James Patterson has had seven international number one bestsellers in a row. KISS THE GIRLS was filmed by Paramount Pictures in 1997 and became a number one hit movie.
Alex Cross is backÄand that alone will have this novel crowning bestseller lists, a feat Patterson's books have achieved often of late, both his Cross (Pop Goes the Weasel) and non-Cross (Cradle and All) thrillers. Patterson won an Edgar for his first novel, The Thomas Berryman Number, but he hasn't won one since. One reason is that his prose, though sturdy as a trusted rowboat, is just as wooden; another is that his plottingÄhere detailing Washington, D.C., homicide detective Cross's pursuit of a crazed but crafty homicidal criminal known as the MastermindÄis about as sophisticated as that of a Frank and Joe Hardy tale. So why are the Cross novels so popular? In part because Patterson constructs them out of short, simple sentences, paragraphs and chapters that practically define the brisk, fun, E-Z read, and in part because, here and elsewhere, he engages in the smart and unusual tactic of alternating third- and first-person (from Cross's POV) narrative. Mostly, though, readers adore them because Cross is such a lovable hero, a family-oriented African-American whose compassion warmly balances the icy cruelty of Patterson's villains and their sometimes graphically depicted crimes (as is the case here). In the new novel, Cross suffers lady problems as his old love, who's in terror of Cross's job, leaves him, and he fumbles toward a new romance with an FBI agent; he also suffers personal trauma as his beloved daughter develops a brain tumor. That's back-burner action, though. The main focus here is, first, on a series of shocking Mastermind-engineered bank robbery/kidnappings involving wanton killings and, second, on the hunt to ID the MastermindÄa hunt both absorbing and annoying for its several (rather smelly) red herrings, and concluding with a revelation that screams sequel. While there's nothing subtle in this novel, every blatant element is packaged for maximum effect: roses may be red, but Patterson's newest is green all the way. U.K. and translation rights, Arthur Pine Associates. 1.25 million first printing; Literary Guild and Doubleday Direct main selections; simultaneous Random House large-print edition and Time Warner Audio. (Nov.) Copyright 2000 Cahners Business Information.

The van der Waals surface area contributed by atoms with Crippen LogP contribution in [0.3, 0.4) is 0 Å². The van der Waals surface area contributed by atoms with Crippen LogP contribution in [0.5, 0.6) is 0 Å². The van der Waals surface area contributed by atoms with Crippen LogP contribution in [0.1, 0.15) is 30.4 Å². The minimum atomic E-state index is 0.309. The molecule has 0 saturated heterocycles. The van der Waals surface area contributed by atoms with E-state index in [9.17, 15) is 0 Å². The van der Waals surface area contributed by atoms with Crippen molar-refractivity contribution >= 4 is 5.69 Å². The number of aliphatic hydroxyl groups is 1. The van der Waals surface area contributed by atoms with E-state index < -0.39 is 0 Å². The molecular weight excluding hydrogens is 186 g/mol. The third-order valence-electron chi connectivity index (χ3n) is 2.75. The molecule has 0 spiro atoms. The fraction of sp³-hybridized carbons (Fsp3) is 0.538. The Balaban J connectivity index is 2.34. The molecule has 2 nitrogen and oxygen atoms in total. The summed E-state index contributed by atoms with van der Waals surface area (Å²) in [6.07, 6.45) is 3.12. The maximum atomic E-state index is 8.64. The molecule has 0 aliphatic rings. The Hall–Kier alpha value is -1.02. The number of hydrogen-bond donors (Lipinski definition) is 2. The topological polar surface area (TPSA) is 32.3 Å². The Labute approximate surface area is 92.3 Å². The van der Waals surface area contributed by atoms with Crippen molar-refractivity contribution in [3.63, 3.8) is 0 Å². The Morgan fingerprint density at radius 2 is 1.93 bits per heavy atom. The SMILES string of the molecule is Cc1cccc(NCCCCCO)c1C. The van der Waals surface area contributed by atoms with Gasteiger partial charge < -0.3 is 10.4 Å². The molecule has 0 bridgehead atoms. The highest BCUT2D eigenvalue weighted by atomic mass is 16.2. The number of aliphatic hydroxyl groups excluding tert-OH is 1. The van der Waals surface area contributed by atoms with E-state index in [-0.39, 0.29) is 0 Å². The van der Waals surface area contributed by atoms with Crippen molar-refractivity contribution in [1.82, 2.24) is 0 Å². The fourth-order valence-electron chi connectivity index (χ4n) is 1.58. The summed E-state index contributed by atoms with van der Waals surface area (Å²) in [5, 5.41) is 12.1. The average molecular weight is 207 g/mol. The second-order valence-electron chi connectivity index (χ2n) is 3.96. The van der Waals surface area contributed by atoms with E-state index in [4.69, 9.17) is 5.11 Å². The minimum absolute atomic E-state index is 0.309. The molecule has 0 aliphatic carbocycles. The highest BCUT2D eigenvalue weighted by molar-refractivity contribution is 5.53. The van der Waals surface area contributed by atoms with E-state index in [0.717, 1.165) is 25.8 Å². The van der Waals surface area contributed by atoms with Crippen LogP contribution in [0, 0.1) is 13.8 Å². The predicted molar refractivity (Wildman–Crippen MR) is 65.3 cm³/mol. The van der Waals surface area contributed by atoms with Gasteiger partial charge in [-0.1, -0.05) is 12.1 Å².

Roses Are Red was no.5 in the Observer and no.9 in the Daily and Sunday Telegraph bestseller lists 'Patterson's simple but effective style and short, punchy chapters keep the action moving nicely' The Mirror 'Patterson's simple but effective style and short, punchy chapters keep the action moving nicely' Daily Mirror
The latest "nursery rhyme" adventures of Dr. Alex Cross pick up where Pop Goes the Weasel (LJ 7/99) left off. Girlfriend Christine has just had baby Alex Jr. but is still haunted by her kidnapping and can't face life with a policeman. Alex is off catching yet another maniacal murderer, a creep who calls himself Mastermind and is terrorizing suburban Washington, DC, by robbing banks and killing indiscriminately. Working with the FBI rather than dependable partner John Sampson, Alex is frustrated again and again as the killer eludes them, until finally a break in the case leads them to their quarryDor does it? Patterson's formulaic suspense machine is once again in high gear, and fans of his usual breakneck plotting won't mind that the story is implausible and the surprise ending so surprising that any hint of motivation is sacrificed. They'll be waiting for the next installment. [Previewed in Prepub Alert, LJ 7/00.]DRebecca House Stankowski, Purdue Univ. Calumet Lib., Hammond, IN Copyright 2000 Cahners Business Information.